Merger control Turnover of the target undertaking or at least one of the undertakings involved based in the EU of > EUR 500 million and foreign subsidies of > EUR 50 million All subsidies received during the three years preceding the conclusion of the Agreement The joint undertakings concerned prior to the implementation of the concentration 25 working days after notification for a  preliminary assessment, 90 working days for an in-depth investigation
Monitoring of public procurement A value of the tender  of > EUR 250 million All subsidies received during the three years preceding registration Undertakings indicate when submitting a tender whether/how much they will receive in subsidy – the contracting authority informs the Commission 60 days after notification for a preliminary assessment, 200 days for an in-depth assessment

 

In addition to the supervision of concentrations and procurement, the European Commission may also conduct ex officio investigations into certain companies or sectors where it suspects the use of foreign subsidies that distort the internal market.

Concept of foreign subsidies

The concept of foreign subsidies is broadly defined as ‘financial contributions’ made – directly or indirectly – by public authorities of a third country (including a private entity when attributable to the third country). The question of what constitutes a financial contribution must be decided on a case-by-case basis, taking into account the characteristics of the entity concerned and the legal and economic environment of the country in which it operates, including the government’s role in the economy.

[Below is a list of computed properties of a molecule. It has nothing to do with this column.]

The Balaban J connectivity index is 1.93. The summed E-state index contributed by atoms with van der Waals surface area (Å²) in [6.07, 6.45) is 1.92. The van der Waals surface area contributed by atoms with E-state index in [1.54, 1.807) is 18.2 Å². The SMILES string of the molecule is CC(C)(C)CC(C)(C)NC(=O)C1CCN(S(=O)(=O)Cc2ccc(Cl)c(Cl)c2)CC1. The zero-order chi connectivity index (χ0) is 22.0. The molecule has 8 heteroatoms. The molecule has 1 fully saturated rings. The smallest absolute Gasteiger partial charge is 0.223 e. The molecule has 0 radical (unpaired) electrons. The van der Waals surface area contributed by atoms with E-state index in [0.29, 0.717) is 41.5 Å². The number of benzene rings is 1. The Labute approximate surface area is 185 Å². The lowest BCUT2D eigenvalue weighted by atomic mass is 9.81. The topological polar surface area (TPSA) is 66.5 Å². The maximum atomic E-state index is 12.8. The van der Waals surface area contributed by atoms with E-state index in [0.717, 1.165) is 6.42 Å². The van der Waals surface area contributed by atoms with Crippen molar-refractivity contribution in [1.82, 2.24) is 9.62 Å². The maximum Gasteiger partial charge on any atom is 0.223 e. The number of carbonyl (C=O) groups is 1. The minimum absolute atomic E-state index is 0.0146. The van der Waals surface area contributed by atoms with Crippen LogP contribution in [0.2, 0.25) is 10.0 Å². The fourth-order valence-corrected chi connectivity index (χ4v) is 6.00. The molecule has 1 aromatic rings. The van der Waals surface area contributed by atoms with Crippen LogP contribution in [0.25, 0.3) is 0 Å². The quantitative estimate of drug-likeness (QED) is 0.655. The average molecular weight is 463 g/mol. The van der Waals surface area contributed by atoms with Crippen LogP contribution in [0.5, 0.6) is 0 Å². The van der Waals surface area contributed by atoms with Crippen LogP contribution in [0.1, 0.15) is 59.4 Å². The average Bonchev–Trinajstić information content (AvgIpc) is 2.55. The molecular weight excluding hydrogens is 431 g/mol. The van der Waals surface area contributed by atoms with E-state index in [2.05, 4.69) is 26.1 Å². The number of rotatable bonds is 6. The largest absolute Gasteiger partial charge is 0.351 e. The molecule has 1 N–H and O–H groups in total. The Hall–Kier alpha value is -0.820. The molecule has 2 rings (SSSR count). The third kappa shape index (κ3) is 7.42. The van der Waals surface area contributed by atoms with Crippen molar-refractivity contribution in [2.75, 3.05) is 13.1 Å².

A financial contribution should confer an advantage on an undertaking which carries out an economic activity in the internal market. A financial contribution which benefits an entity engaged in non-economic activities is not a foreign subsidy within the meaning of this Regulation.

Assessment framework and remedies

In its assessment, the Commission balances the negative effects of the subsidy against its positive effects on the development of the economic activity concerned. For example, the investment may avoid market failures, thus allowing the development of activities not previously foreseen. If the positive effects of the subsidy outweigh the negative effects, the foreign grant will be approved.

When a foreign subsidy is found to distort the market, the Commission may impose structural and behavioural measures as a condition for the approval of a merger or a procurement contract. Undertakings may also offer commitments to remedy the distortive effect of a subsidy. Examples include: offering access to the acquired infrastructure; reducing capacity or market presence; refraining from making certain investments; granting licences; divesting certain assets; or even repaying the foreign subsidy.